It's another example of moral confusion and relativism infecting the thinking of Christians. Or maybe more accurately, the existence of individuals who are not Christian, in this instance Roman Catholics, running a Catholic higher education institution.
A great analysis of the situation is written by Professor Francis Beckwith who writes in First Things about the invitation. After discussing Obama's stridently pro-abortion positions and actions, Beckwith notes:
So, this is the man on whom the University of Notre Dame wants to bestow an honorary doctorate of laws? But, as we have clearly seen, Obama, in spite of all his personal talents and accomplishments, explicitly and unapologetically rejects the intrinsic dignity of the human person, the proper subject of the natural and canonical laws on which the university’s jurisprudential patrimony rests. It is a jurisprudential patrimony that the university not only claims to believe, it claims both to believe that it is true and that it knows that it is true.
I have no doubt that Notre Dame would never bestow an honorary doctorate in science to an astronomer who vigorously advances the agenda of geocentricity or a chemist who refuses to teach his students the periodic table, or award an honorary doctorate in divinity to a theologian who is an unrepentant apologist for racial apartheid and white supremacy, regardless of what these three individuals may have accomplished or how well their celebrity may be received by the wider culture and its influential institutions.
Why then would the University of Notre Dame bestow an honorary doctorate of laws on someone who for his entire public life has enthusiastically fought for a segment of the human population, the unborn, to remain permanently outside the protections of the law? Not only that, he has also demanded that our legal regime require that his fellow citizens, including Catholics, underwrite the destruction of these prenatal human beings. And not only that, he is right now preparing to remove by executive order protections that were put in place so that pro-life physicians, nurses, medical students, and others in the health care field may not be forced to participate in abortions or be discriminated against for refusing to do so or even harboring such beliefs.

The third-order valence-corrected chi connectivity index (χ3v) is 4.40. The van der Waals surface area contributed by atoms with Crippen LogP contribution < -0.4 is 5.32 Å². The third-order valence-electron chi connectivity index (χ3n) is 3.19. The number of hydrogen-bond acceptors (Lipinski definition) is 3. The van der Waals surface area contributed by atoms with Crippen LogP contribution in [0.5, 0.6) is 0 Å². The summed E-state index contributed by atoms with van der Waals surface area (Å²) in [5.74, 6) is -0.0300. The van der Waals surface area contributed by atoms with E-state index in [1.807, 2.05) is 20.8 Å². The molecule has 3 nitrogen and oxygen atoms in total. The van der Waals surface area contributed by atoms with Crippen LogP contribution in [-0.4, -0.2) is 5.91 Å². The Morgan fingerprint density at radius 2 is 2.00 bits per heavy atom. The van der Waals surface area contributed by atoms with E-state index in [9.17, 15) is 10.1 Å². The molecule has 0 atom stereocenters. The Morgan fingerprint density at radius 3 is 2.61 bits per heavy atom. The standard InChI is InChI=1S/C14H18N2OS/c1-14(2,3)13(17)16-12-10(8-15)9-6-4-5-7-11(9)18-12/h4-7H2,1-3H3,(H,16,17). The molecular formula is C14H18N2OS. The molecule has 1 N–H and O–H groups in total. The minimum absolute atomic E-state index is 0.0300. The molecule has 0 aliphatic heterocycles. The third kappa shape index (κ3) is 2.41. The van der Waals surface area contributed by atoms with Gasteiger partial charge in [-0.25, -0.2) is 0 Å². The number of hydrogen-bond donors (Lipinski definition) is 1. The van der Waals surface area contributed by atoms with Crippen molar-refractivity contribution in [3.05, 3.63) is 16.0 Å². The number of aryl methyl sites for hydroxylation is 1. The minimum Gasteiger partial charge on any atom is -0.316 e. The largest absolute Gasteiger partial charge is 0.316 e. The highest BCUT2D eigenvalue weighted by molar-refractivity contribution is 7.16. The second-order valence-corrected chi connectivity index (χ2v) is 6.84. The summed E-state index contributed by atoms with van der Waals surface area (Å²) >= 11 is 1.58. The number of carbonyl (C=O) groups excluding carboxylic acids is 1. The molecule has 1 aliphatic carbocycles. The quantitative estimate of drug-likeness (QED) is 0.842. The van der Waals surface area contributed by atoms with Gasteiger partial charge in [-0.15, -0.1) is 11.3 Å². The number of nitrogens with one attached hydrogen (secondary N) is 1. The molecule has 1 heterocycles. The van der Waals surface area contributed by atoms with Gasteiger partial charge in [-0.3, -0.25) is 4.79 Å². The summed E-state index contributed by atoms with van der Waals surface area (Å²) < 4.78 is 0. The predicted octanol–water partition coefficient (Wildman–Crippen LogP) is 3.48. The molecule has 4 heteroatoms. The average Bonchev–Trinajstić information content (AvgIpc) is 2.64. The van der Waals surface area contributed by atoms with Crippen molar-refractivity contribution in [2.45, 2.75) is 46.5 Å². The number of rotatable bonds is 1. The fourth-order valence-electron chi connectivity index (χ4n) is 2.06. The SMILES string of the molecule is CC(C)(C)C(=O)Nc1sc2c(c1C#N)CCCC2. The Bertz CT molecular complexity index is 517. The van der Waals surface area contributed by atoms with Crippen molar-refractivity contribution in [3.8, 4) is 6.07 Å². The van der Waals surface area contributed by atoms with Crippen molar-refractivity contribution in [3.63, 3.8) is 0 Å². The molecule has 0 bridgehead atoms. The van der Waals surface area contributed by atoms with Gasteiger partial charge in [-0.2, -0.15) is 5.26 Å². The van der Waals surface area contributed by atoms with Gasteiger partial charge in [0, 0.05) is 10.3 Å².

Unless the university does not believe that the Church’s understanding of the moral law is true and knowable, it can no more in good conscience award an honorary doctorate of laws to a lawyer who rejects the humanity of the proper subjects of law than it could in good conscience award an honorary doctorate in science to a geocentric astronomer who rejects the deliverances of the discipline he claims to practice.
At some point, a Christian university must recognize that the truth it claims to know matters, even if the truth is unpopular, and even if the propagation and celebration of that truth may put one’s community at odds with those persons and centers of influence and power that dispense prestige and authority in our culture.
We should defer again to the words of Martin Luther King Jr.:
There was a time when the church was very powerful—in the time when the early Christians rejoiced at being deemed worthy to suffer for what they believed. In those days the church was not merely a thermometer that recorded the ideas and principles of popular opinion; it was a thermostat that transformed the mores of society. Whenever the early Christians entered a town, the people in power became disturbed and immediately sought to convict the Christians for being “disturbers of the peace” and “outside agitators.” But the Christians pressed on, in the conviction that they were “a colony of heaven,” called to obey God rather than man. Small in number, they were big in commitment. They were too God-intoxicated to be “astronomically intimidated.” By their effort and example they brought an end to such ancient evils as infanticide and gladiatorial contests. Things are different now. So often the contemporary church is a weak, ineffectual voice with an uncertain sound. So often it is an archdefender of the status quo. Far from being disturbed by the presence of the church, the power structure of the average community is consoled by the church’s silent—and often even vocal—sanction of things as they are.
But the judgment of God is upon the church as never before. If today’s church does not recapture the sacrificial spirit of the early church, it will lose its authenticity, forfeit the loyalty of millions, and be dismissed as an irrelevant social club with no meaning for the twentieth [and twenty-first] century.
As the Martin Luther King quote points out, one of the things at sake is relevancy of the church in society. When the church fails to speak and stand for truth, it's good for nothing but to be cast out and trappled by men, to paraphrase Jesus' words. I don't think this will ever be true of the entire church but merely those segments which have lost their saltiness.